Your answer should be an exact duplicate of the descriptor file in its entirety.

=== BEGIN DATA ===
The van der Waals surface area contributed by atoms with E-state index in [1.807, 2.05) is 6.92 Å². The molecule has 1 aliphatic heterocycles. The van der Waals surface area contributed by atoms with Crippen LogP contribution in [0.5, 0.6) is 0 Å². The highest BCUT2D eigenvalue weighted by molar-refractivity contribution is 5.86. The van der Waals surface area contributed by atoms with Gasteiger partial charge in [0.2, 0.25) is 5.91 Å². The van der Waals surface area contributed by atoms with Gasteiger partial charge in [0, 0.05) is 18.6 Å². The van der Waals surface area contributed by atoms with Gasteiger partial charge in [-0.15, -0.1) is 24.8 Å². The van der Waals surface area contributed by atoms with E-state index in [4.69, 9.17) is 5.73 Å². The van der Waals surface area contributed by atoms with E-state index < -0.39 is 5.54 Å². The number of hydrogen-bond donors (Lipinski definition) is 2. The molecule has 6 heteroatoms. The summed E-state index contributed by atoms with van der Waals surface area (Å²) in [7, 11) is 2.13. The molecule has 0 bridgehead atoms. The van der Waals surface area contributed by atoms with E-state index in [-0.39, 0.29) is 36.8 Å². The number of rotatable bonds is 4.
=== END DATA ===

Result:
The van der Waals surface area contributed by atoms with E-state index in [1.807, 2.05) is 6.92 Å². The molecule has 1 aliphatic heterocycles. The van der Waals surface area contributed by atoms with Crippen LogP contribution in [0.5, 0.6) is 0 Å². The highest BCUT2D eigenvalue weighted by molar-refractivity contribution is 5.86. The van der Waals surface area contributed by atoms with Gasteiger partial charge in [0.2, 0.25) is 5.91 Å². The van der Waals surface area contributed by atoms with Gasteiger partial charge in [0, 0.05) is 18.6 Å². The van der Waals surface area contributed by atoms with Gasteiger partial charge in [-0.15, -0.1) is 24.8 Å². The van der Waals surface area contributed by atoms with E-state index in [4.69, 9.17) is 5.73 Å². The van der Waals surface area contributed by atoms with E-state index < -0.39 is 5.54 Å². The number of hydrogen-bond donors (Lipinski definition) is 2. The molecule has 6 heteroatoms. The summed E-state index contributed by atoms with van der Waals surface area (Å²) in [7, 11) is 2.13. The molecule has 0 bridgehead atoms. The van der Waals surface area contributed by atoms with E-state index in [-0.39, 0.29) is 36.8 Å². The number of rotatable bonds is 4.